Piracy is a rapidly increasing threat to Australian businesses, with attacks in Indonesian waters increasing 700% since 2009.
Not only is piracy moving closer to our waters but the development of ‘megaships’ are creating new risks to trade and businesses, according to Allianz’s latest Safety and Shipping Review.
Ron Johnson, Regional Marine Manager for the Pacific at Allianz, says these emerging risks should raise alarm bells in international trade.
“The shift of the piracy focus from the Gulf of Aden to a new hotspot in Indonesia should be of concern to all businesses in the Pacific region involved in international trade as all shipping between the region and Asia has to transverse these waters,” he says.
With limited ports, Australia faces megaship risks such as increased insurance costs, serious casualties in remote locations and complex salvage operations.
Last year, an onboard incident forced the 15,000 teu (cargo units) Emma Maersk to make an emergency stop while travelling along the Suez Canal.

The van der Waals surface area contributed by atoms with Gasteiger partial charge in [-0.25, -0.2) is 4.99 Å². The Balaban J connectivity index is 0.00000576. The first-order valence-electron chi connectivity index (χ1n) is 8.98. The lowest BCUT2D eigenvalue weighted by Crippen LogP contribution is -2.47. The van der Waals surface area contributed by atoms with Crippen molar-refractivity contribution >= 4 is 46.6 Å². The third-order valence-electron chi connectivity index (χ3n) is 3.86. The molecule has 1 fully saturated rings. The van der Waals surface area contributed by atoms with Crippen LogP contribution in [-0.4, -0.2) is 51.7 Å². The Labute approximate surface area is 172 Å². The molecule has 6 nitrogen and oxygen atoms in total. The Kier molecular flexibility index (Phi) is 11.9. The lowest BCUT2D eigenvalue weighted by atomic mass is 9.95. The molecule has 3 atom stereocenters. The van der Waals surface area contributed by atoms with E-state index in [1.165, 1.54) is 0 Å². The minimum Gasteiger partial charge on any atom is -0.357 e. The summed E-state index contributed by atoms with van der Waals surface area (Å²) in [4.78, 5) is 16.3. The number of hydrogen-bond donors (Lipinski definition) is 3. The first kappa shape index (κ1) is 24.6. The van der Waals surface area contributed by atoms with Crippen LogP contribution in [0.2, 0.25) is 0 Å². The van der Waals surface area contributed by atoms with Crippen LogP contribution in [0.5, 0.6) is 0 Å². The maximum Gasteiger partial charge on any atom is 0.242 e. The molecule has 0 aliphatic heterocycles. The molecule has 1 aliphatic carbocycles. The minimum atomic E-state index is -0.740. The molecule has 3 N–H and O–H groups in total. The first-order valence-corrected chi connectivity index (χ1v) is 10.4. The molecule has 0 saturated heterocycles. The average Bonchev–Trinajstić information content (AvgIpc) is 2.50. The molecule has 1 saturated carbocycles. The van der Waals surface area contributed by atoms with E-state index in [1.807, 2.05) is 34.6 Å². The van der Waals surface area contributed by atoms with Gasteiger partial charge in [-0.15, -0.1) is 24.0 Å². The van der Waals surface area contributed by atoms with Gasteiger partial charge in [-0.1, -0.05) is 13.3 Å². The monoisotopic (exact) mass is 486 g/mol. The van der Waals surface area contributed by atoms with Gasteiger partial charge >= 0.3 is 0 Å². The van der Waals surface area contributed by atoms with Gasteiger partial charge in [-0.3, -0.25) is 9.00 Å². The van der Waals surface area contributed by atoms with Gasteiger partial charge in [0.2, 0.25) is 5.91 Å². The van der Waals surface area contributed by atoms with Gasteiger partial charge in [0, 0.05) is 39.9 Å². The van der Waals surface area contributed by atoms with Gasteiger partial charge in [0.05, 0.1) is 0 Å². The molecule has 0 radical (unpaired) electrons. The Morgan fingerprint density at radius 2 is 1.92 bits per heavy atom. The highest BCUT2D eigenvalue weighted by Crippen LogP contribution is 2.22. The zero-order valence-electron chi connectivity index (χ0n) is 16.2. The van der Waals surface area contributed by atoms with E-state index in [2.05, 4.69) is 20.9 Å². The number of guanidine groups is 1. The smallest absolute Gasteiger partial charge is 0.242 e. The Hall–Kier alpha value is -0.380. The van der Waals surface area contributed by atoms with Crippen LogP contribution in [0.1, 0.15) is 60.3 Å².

However, due to the size of the megaship the port was not able to host the vessel.
The impending arrival of the Prelude – a megaship longer than the Empire State building is high and able to transport 18,000 containers – has insurers concerned about the ability of many ports to offer refuge.
“Given Australia’s large coastline, and limited ports of refuge and repair facilities to handle such vessels, the arrival of these megaships could heighten the risk to cargo owners,” Johnson says.
“And there are even larger vessels capable of up to 24,000 teu on the horizon and which are expected to come into service in 2018.”
Arctic trading routes and the use of alternative fuels such as LNG were also emerging risks in the report.
For a comprehensive look at the Safety and Shipping Review, click here.